When it comes to growing older, there are always changing needs and new challenges to be addressed that come with age.
With so many different facets of life undergoing their own changes, things like health, lifestyle, living situations, and personal and emotional care all impact how seniors live and experience their daily lives in older age. In the case of seniors with Autism, the intersections between Autism and the various changes that come along with growing older can often create unique challenges and experiences. In an attempt to appropriately consider and attend to the specific care needs of seniors with Autism, it is important that loved-ones and caregivers work towards building a well-rounded and conscious understanding of how Autism can impact the lived experiences of seniors, how Autism can interact to create differences or exaggerations in the experience of age-related health concerns, and how best to be behave and conduct oneself in a respectful and compassionate way as decisions are made concerning how best to address care.
What is Autism?
In the briefest of terms, Autism can be characterized as a cognitive condition that can manifest in difficulties with communication and use of language, social interactions and relationships, and the understanding of abstract concepts. Autism exists as a spectrum, and the severity of the symptoms faced by each individual person is unique to their own case and experience. Autism is most frequently diagnosed in early childhood but, for numerous reasons some Autistic individuals can grow older without ever having received an Autism diagnosis.
Autism in Seniors
An overwhelming majority of research related to Autism relates specifically to children in earlier stages of life, and a distinct lack of research exists that explores Autism in seniors and the needs of older adults with Autism. This lack of information has often been attributed to the fact that, as little as 50 years ago, Autism diagnoses were rarely assigned, and individuals who exhibited the symptoms now commonly associated with Autism were often assigned alternate diagnoses and/or placed in institutions. Whether a senior did receive an Autism diagnosis in their youth and has grown older with that diagnosis, or whether someone has aged without ever having received that diagnosis, the symptoms associated with Autism require special attention, particularly when coupled with the array of other challenges that come with growing older.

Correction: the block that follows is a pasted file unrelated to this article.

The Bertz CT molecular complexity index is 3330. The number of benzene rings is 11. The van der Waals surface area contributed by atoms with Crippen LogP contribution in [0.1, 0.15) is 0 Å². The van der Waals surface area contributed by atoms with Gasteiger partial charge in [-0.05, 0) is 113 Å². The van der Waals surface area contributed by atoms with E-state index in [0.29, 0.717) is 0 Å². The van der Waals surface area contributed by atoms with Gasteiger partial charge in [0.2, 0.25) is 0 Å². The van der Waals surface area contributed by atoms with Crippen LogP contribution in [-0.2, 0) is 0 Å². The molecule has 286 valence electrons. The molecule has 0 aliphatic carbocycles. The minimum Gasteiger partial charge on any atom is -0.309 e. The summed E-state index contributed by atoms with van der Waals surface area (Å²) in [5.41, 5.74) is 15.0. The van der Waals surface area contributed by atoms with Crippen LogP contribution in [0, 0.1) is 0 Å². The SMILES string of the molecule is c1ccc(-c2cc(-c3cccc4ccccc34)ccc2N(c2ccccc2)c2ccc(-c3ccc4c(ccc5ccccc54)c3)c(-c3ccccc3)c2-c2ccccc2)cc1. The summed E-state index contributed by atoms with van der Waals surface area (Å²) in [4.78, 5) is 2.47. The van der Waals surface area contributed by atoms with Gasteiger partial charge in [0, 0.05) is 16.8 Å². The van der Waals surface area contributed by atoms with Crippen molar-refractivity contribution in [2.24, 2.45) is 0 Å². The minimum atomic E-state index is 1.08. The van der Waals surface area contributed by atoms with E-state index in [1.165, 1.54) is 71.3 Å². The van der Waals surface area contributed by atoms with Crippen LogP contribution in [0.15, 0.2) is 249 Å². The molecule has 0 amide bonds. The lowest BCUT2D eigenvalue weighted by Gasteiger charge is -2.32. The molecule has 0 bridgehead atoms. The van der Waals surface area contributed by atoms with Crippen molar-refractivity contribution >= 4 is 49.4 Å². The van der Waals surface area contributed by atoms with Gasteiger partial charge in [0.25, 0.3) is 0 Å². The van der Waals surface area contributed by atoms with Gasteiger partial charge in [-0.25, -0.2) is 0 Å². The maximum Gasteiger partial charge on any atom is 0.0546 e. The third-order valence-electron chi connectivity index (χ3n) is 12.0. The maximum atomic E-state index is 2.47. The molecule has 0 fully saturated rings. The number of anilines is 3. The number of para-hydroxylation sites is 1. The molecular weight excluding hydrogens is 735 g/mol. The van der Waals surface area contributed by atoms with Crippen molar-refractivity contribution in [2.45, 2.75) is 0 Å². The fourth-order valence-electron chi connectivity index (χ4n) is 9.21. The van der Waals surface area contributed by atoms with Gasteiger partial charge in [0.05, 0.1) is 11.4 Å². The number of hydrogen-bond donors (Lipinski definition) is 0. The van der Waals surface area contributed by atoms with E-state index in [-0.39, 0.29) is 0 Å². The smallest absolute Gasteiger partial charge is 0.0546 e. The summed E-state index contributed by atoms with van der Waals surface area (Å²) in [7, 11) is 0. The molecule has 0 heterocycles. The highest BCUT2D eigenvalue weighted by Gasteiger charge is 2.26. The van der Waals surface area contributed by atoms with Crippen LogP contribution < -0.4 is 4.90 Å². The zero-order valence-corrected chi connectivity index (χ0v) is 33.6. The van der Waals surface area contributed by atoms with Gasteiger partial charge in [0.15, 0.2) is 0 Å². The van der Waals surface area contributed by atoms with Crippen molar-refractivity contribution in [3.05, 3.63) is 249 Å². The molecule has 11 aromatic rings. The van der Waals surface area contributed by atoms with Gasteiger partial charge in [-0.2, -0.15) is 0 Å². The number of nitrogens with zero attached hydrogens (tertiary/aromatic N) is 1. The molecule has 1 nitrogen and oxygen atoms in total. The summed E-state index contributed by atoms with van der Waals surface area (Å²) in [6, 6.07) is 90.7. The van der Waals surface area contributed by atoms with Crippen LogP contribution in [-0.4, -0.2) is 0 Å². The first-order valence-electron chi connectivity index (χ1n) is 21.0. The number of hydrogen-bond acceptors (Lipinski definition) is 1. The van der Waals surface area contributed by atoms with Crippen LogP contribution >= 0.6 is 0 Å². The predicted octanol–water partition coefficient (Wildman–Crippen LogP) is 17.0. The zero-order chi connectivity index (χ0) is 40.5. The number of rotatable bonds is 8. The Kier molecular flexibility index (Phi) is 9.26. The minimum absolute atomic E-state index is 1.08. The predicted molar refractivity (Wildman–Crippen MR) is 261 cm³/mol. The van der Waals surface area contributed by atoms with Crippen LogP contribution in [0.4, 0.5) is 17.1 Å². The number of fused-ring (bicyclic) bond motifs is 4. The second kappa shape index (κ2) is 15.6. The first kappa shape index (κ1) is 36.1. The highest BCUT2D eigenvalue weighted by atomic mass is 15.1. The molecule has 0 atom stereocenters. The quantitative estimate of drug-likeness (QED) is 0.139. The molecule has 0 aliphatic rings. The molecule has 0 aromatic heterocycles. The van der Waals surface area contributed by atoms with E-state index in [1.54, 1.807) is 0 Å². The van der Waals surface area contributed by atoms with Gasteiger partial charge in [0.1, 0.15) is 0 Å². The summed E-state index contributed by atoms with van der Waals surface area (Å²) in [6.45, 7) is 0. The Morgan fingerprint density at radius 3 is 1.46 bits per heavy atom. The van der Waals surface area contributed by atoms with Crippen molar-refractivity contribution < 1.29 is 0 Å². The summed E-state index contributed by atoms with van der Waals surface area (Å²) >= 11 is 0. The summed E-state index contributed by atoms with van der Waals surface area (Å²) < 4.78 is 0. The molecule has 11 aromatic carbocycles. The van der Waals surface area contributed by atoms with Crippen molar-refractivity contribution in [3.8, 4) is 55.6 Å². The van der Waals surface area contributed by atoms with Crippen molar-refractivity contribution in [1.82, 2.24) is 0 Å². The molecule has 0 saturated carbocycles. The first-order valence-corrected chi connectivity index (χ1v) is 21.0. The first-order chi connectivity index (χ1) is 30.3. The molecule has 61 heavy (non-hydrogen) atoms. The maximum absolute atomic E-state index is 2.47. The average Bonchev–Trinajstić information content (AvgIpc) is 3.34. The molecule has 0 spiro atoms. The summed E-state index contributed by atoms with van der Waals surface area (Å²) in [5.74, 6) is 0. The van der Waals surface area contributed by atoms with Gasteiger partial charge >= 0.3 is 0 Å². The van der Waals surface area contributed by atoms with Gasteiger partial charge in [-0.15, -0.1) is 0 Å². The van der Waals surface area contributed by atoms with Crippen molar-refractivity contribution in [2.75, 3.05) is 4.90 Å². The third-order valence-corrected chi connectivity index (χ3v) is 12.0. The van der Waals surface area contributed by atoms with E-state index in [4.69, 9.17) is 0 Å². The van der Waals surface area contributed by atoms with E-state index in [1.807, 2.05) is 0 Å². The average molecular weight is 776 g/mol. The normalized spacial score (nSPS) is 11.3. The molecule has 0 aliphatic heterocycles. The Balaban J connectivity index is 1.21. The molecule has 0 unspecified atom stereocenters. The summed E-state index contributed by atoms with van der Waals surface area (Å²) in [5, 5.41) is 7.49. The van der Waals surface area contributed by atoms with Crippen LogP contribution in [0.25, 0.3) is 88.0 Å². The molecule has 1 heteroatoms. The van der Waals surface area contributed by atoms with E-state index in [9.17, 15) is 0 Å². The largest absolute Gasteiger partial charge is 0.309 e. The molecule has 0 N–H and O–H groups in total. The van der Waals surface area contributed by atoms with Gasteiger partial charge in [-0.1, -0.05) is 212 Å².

Caring for Autistic Seniors
Particularly when paired with the new realities, adjustments, and challenges that generally come along with older age, aspects of living with Autism can necessitate special attention and care needs that need to be met to foster a positive quality of life for seniors. While each senior’s needs will be unique to their own experience and circumstances, there are some strategies that are reasonably consistent in their capacity to benefit seniors with Autism.